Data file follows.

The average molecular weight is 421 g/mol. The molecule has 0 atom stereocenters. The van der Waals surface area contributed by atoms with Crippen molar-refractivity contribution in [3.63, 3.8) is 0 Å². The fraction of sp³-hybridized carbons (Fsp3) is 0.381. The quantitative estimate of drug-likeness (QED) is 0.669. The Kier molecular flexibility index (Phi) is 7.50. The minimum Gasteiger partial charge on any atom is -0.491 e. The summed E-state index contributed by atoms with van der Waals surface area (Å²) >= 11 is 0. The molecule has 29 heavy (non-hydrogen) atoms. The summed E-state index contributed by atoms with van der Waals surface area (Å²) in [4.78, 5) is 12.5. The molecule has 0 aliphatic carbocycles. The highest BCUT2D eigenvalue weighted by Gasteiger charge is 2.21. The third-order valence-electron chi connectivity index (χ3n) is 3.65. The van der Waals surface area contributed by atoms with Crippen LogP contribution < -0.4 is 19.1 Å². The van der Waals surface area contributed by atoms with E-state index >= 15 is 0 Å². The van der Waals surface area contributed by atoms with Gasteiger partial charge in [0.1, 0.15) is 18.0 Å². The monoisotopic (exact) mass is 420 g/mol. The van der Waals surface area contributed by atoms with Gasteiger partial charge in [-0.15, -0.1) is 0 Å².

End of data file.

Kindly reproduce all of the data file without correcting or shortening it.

The average molecular weight is 421 g/mol. The molecule has 0 atom stereocenters. The van der Waals surface area contributed by atoms with Crippen molar-refractivity contribution in [3.63, 3.8) is 0 Å². The fraction of sp³-hybridized carbons (Fsp3) is 0.381. The quantitative estimate of drug-likeness (QED) is 0.669. The Kier molecular flexibility index (Phi) is 7.50. The minimum Gasteiger partial charge on any atom is -0.491 e. The summed E-state index contributed by atoms with van der Waals surface area (Å²) >= 11 is 0. The molecule has 29 heavy (non-hydrogen) atoms. The summed E-state index contributed by atoms with van der Waals surface area (Å²) in [4.78, 5) is 12.5. The molecule has 0 aliphatic carbocycles. The highest BCUT2D eigenvalue weighted by Gasteiger charge is 2.21. The third-order valence-electron chi connectivity index (χ3n) is 3.65. The van der Waals surface area contributed by atoms with Crippen LogP contribution < -0.4 is 19.1 Å². The van der Waals surface area contributed by atoms with E-state index >= 15 is 0 Å². The van der Waals surface area contributed by atoms with Gasteiger partial charge in [0.1, 0.15) is 18.0 Å². The monoisotopic (exact) mass is 420 g/mol. The van der Waals surface area contributed by atoms with Gasteiger partial charge in [-0.15, -0.1) is 0 Å².